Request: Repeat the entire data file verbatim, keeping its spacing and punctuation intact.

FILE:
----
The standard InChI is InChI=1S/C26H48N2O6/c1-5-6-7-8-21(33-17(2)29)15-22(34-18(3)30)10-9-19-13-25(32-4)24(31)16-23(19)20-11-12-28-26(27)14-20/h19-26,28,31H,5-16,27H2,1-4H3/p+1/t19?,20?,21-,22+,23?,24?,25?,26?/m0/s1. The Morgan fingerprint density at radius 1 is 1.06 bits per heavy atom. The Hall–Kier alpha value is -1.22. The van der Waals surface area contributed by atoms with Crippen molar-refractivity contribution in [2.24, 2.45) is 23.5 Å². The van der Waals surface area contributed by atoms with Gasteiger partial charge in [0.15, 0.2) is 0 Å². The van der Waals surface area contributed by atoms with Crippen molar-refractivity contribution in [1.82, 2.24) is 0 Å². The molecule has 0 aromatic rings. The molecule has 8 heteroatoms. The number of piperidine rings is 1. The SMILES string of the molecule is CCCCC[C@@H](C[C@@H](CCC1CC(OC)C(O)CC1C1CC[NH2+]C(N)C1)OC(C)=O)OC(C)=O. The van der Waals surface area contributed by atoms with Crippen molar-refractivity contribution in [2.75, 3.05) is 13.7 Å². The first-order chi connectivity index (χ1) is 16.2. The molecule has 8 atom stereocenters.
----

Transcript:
The standard InChI is InChI=1S/C26H48N2O6/c1-5-6-7-8-21(33-17(2)29)15-22(34-18(3)30)10-9-19-13-25(32-4)24(31)16-23(19)20-11-12-28-26(27)14-20/h19-26,28,31H,5-16,27H2,1-4H3/p+1/t19?,20?,21-,22+,23?,24?,25?,26?/m0/s1. The Morgan fingerprint density at radius 1 is 1.06 bits per heavy atom. The Hall–Kier alpha value is -1.22. The van der Waals surface area contributed by atoms with Crippen molar-refractivity contribution in [2.24, 2.45) is 23.5 Å². The van der Waals surface area contributed by atoms with Gasteiger partial charge in [0.15, 0.2) is 0 Å². The van der Waals surface area contributed by atoms with Crippen molar-refractivity contribution in [1.82, 2.24) is 0 Å². The molecule has 0 aromatic rings. The molecule has 8 heteroatoms. The number of piperidine rings is 1. The SMILES string of the molecule is CCCCC[C@@H](C[C@@H](CCC1CC(OC)C(O)CC1C1CC[NH2+]C(N)C1)OC(C)=O)OC(C)=O. The van der Waals surface area contributed by atoms with Crippen molar-refractivity contribution in [2.75, 3.05) is 13.7 Å². The first-order chi connectivity index (χ1) is 16.2. The molecule has 8 atom stereocenters.